That may seem to be an incongruous statement. But in my experience, there have been some instances where I’ve been reading a novel, a story or a post, and have wanted nothing more than to blow the author out of the water, literarily speaking. I find this to be the case especially in writing related to gaming, which makes me twice as angry. It’s one thing to write badly, but to degrade a setting or concept I like through that bad writing should be a hanging offense.
That’s my opinion, at least.
Take, for example, the Quest for Karn. I’ve been looking for a good Magic: the Gathering novel ever since Arena, which is still the best if you ask me. The planeswalkers that Wizards of the Coast have put together are an interesting bunch, but I feel like there’s more that could be done with them, territory in the human experience and the permutations of their powers that remains unexplored. And when you present these characters in as bland a way possible, with no real characterization and a plot apparently paced to make The Lord of the Rings look like a jaunty sprint by comparison, you leave a sour taste in the reader’s mouth, instead of making them hungry for more.
I must confess, however, that doing this to the likes of Venser and Elspeth is pretty harmless, considering what could have been done. As far as I’m aware, Wizards has yet to acquire the services of someone like Richard A. Knaak, who misses the point of characters like a champ. Consider Stormrage. In Warcraft III, we learn that Tyrande Whisperwind is a confident, driven and inspiring leader of her people, a warrior-priestess with thousands of years of experience in doing what she says and making decisions without regret. By Knaak’s hand, however, she’s transformed into someone who never grew out of being a teenager, an immature and insecure person who fears the judgement of her peers and might just be cribbing notes from Bella Swan. There’s no growth in Knaak’s characters. If they’re great, they’re always great as well as flawless. If they’re flighty, uncertain and relatively weak, they’re a girl.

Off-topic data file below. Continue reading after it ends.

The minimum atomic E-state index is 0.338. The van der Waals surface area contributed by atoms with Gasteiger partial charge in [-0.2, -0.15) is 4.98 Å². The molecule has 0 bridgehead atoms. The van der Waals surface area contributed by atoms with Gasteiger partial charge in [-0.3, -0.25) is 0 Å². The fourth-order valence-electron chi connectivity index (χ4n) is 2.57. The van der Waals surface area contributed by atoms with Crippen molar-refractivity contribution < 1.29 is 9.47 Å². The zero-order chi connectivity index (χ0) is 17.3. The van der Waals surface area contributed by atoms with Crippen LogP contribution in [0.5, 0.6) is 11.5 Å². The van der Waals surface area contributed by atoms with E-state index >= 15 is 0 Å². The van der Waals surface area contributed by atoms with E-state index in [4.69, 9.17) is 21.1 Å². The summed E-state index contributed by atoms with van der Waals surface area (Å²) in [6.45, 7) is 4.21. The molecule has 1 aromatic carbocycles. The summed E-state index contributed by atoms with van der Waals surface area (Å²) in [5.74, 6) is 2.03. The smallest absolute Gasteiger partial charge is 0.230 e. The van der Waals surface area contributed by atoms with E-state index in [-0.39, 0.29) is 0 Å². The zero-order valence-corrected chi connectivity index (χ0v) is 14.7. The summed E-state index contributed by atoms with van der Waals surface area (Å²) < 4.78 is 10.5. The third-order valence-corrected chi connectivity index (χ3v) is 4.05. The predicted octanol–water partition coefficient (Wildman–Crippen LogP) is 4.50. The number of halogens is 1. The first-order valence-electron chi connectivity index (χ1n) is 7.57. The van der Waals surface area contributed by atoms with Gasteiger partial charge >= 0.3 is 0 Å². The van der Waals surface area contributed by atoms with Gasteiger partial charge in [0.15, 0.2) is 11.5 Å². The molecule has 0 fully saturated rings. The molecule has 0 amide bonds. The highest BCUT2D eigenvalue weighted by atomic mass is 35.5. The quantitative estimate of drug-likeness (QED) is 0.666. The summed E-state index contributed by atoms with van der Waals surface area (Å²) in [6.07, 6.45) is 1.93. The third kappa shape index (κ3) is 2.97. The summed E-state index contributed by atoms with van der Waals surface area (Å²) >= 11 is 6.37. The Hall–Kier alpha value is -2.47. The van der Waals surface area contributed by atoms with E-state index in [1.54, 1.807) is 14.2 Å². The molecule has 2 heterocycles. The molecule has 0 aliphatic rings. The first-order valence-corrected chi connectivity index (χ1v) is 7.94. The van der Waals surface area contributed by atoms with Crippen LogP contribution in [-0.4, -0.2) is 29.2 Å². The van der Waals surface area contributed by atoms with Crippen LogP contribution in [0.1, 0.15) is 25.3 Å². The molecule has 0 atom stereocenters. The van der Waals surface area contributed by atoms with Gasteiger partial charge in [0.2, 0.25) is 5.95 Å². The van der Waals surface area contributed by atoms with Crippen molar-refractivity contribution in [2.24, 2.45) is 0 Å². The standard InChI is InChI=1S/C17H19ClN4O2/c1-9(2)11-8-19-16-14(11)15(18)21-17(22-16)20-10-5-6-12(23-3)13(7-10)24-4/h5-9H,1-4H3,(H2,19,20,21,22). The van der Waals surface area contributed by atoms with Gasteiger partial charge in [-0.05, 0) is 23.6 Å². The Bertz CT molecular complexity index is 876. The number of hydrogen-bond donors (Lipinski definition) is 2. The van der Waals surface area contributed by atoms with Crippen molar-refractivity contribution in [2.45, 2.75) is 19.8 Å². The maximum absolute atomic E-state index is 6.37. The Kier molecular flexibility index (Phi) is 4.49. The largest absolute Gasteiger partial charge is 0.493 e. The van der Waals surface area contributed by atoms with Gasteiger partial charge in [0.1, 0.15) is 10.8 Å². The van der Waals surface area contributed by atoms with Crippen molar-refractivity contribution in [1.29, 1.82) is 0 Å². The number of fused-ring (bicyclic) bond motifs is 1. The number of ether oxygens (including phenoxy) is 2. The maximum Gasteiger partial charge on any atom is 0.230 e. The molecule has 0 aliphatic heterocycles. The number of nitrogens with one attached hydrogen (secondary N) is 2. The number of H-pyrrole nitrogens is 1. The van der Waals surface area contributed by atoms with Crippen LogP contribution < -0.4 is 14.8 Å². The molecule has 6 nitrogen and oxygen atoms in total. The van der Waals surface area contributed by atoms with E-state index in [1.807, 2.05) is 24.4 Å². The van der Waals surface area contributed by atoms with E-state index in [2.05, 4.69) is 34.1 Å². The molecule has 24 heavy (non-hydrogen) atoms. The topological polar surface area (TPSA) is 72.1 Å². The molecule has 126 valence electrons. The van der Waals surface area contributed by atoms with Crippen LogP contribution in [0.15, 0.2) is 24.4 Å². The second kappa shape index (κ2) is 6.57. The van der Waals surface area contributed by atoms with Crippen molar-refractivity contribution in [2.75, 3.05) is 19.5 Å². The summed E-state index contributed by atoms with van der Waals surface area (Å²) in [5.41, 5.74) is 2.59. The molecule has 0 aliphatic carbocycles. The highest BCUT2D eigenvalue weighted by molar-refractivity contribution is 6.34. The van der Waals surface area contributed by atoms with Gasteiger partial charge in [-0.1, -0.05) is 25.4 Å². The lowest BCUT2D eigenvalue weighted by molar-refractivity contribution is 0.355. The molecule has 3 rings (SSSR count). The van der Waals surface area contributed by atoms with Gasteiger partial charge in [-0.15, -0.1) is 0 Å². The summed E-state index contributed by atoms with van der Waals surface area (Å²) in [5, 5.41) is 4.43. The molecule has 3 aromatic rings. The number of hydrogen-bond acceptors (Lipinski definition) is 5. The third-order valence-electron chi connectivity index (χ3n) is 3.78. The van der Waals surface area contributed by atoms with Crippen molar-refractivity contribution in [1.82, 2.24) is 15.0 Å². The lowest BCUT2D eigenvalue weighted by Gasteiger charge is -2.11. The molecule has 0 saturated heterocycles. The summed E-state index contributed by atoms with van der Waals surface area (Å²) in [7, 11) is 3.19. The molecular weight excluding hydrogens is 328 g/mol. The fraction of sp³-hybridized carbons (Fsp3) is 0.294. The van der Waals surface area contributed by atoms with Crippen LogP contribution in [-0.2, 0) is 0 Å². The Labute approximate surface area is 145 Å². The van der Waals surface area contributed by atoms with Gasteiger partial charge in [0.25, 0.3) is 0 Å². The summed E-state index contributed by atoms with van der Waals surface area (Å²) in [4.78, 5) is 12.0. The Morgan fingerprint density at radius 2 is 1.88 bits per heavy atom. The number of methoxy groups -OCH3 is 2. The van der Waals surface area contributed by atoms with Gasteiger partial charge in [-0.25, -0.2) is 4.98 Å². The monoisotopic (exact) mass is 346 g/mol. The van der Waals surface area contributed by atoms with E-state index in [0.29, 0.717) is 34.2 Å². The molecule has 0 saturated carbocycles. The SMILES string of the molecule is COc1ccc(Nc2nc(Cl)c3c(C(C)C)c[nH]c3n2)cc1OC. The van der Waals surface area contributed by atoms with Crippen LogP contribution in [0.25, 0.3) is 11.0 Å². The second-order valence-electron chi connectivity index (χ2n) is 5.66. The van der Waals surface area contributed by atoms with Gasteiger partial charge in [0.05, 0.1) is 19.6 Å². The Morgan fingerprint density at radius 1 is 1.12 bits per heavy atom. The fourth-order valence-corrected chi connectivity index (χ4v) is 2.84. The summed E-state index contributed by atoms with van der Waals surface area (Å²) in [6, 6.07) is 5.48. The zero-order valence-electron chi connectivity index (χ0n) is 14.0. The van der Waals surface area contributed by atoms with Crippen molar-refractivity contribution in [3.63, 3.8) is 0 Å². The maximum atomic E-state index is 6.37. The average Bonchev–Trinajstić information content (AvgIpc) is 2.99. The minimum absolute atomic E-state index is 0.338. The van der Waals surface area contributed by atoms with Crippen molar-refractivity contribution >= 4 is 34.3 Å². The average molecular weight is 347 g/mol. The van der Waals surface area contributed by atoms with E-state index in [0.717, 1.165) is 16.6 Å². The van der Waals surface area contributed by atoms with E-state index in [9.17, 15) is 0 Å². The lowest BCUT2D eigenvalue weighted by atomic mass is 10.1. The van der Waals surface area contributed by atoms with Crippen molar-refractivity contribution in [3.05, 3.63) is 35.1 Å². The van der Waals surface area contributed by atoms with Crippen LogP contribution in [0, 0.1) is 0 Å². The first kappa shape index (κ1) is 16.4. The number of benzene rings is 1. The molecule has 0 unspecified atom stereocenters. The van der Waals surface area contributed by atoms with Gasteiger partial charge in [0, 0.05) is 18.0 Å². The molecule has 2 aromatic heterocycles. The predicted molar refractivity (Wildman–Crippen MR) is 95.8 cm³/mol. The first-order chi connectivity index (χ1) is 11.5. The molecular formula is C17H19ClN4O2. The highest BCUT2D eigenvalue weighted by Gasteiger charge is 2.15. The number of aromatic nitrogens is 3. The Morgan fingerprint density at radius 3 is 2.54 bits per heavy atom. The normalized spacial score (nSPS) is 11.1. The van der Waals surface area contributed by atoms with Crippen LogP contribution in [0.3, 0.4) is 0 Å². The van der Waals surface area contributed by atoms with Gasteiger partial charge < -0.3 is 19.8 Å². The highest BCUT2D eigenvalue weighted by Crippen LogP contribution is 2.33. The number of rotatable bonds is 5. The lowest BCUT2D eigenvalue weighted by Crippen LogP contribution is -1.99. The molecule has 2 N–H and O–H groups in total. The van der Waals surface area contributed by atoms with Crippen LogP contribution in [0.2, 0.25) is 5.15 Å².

I had to pause for a cleansing breath, there.
Gaming books outside of novels suffer as well. Mage is probably my all-time favorite permutation of the World of Darkness, but the core book for Ascension feels unnecessarily huge. There’s great stuff in there for storytellers and players a like, but it can take a little sifting. The prose passages feel ponderous more often than not, with some overwrought language and long-winded anecdotes that are likely aimed at increasing the book’s gravitas while taking away from the essential information gamers are looking for. I still love the book, don’t get me wrong. It’s gorgeous, the new mythology tickles my fancy and the new spheres of magic are very well thought out. It’s just fluffier than I’d like.
In addition to wrapping up the first draft of one manuscript, rewriting another and editing a third, I think it would behoove me to investigate more deeply the ways and means people find their way into gaming material, from source books to novels. I’ve had great experiences working with Machine Age Productions and I hope I can take that experience to other gaming houses in the future. Writing for and about gaming isn’t just something I want to do, after all; it’s something worth doing right.
We all need reminders from time to time. Soldiers visit war memorials to remember why we fight. You can turn on the television or look up a few political websites to remember why you vote the way you do. And when you’re involved with entertainment, especially if you review movies for one reason or another, you need to remember that they’re not all great cinematic storytelling experiences. Some of them are absolute stinking piles that not only smell on their own but give off a stench of a deeper, more intrinsic problem with the industry. To that end, I give you Bugs.
The City (which goes unnamed out of a sense of shame) has built an ultra-modern subway sytem using ancient, as-yet-unexplored tunnels. Thanks to unscrupulous business practices, the construction crews unwittingly awakened the tunnels’ former occupants: giant prehistoric insectoid predators. One of them skewers and partially devours a police officer who was in pursuit of a dangerous transient. An FBI agent is called in when the cops think it’s the work of a serial killer, but evidence on the body prompts the agent to bring this to the attention of a smoking hot entymologist. Together with the supervisor of the tunnels’ construction and a SWAT team of expendables, they head into the darkness to exterminate the bugs.
Being an original TV movie for the Sci-Fi channel, back when it was spelled like the abbreviation for the science fiction it features, Bugs can’t be expected to attract the kind of talent or produce the sort of narrative or visual appeal in larger works. Some corners had to be cut to fit a meager budget but the biggest problems with the movie have very little to do with money. While the CGI is laughable, the acting tends to be more wooden than a carpenter’s assortment of cabinetry and the premise and plot points lifted bodily from other movies, Bugs suffers from three major issues. It’s inconsistent, derivative and, at times, utterly boring.